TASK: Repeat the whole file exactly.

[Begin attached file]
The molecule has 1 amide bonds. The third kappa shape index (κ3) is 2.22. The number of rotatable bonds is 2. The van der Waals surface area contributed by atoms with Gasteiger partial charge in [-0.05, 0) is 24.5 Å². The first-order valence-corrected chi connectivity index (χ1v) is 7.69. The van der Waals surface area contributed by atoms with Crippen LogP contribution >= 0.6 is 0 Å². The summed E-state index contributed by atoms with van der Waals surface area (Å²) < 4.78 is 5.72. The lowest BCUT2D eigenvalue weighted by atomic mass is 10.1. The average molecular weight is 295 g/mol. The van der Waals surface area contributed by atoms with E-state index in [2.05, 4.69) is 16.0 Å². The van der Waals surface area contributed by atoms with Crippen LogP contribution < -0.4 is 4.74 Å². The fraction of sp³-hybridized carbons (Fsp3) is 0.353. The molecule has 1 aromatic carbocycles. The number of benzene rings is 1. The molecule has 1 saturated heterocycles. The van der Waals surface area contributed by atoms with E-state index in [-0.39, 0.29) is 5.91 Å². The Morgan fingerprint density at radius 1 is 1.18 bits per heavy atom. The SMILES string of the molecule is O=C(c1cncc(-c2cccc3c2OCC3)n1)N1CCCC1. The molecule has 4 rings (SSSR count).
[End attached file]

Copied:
The molecule has 1 amide bonds. The third kappa shape index (κ3) is 2.22. The number of rotatable bonds is 2. The van der Waals surface area contributed by atoms with Gasteiger partial charge in [-0.05, 0) is 24.5 Å². The first-order valence-corrected chi connectivity index (χ1v) is 7.69. The van der Waals surface area contributed by atoms with Crippen LogP contribution >= 0.6 is 0 Å². The summed E-state index contributed by atoms with van der Waals surface area (Å²) < 4.78 is 5.72. The lowest BCUT2D eigenvalue weighted by atomic mass is 10.1. The average molecular weight is 295 g/mol. The van der Waals surface area contributed by atoms with E-state index in [2.05, 4.69) is 16.0 Å². The van der Waals surface area contributed by atoms with Crippen LogP contribution < -0.4 is 4.74 Å². The fraction of sp³-hybridized carbons (Fsp3) is 0.353. The molecule has 1 aromatic carbocycles. The number of benzene rings is 1. The molecule has 1 saturated heterocycles. The van der Waals surface area contributed by atoms with E-state index in [-0.39, 0.29) is 5.91 Å². The Morgan fingerprint density at radius 1 is 1.18 bits per heavy atom. The SMILES string of the molecule is O=C(c1cncc(-c2cccc3c2OCC3)n1)N1CCCC1. The molecule has 4 rings (SSSR count).